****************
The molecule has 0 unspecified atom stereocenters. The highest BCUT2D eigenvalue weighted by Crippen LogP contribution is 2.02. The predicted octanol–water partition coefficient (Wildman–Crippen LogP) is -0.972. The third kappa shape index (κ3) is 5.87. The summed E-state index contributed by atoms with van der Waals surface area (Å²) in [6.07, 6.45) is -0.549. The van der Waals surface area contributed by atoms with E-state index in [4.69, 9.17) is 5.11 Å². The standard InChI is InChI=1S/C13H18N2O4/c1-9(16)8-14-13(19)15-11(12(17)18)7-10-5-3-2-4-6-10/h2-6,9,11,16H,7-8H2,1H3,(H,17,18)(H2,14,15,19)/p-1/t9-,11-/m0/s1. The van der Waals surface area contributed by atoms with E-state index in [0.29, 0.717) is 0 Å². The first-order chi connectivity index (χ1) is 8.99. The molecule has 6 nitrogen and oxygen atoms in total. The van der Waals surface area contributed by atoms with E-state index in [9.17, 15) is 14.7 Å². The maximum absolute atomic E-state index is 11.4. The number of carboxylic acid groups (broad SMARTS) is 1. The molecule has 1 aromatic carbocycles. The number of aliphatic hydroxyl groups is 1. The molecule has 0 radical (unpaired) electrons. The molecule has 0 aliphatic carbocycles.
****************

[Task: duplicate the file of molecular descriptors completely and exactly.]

The molecule has 0 unspecified atom stereocenters. The highest BCUT2D eigenvalue weighted by Crippen LogP contribution is 2.02. The predicted octanol–water partition coefficient (Wildman–Crippen LogP) is -0.972. The third kappa shape index (κ3) is 5.87. The summed E-state index contributed by atoms with van der Waals surface area (Å²) in [6.07, 6.45) is -0.549. The van der Waals surface area contributed by atoms with E-state index in [4.69, 9.17) is 5.11 Å². The standard InChI is InChI=1S/C13H18N2O4/c1-9(16)8-14-13(19)15-11(12(17)18)7-10-5-3-2-4-6-10/h2-6,9,11,16H,7-8H2,1H3,(H,17,18)(H2,14,15,19)/p-1/t9-,11-/m0/s1. The van der Waals surface area contributed by atoms with E-state index in [0.29, 0.717) is 0 Å². The first-order chi connectivity index (χ1) is 8.99. The molecule has 6 nitrogen and oxygen atoms in total. The van der Waals surface area contributed by atoms with E-state index in [9.17, 15) is 14.7 Å². The maximum absolute atomic E-state index is 11.4. The number of carboxylic acid groups (broad SMARTS) is 1. The molecule has 1 aromatic carbocycles. The number of aliphatic hydroxyl groups is 1. The molecule has 0 radical (unpaired) electrons. The molecule has 0 aliphatic carbocycles.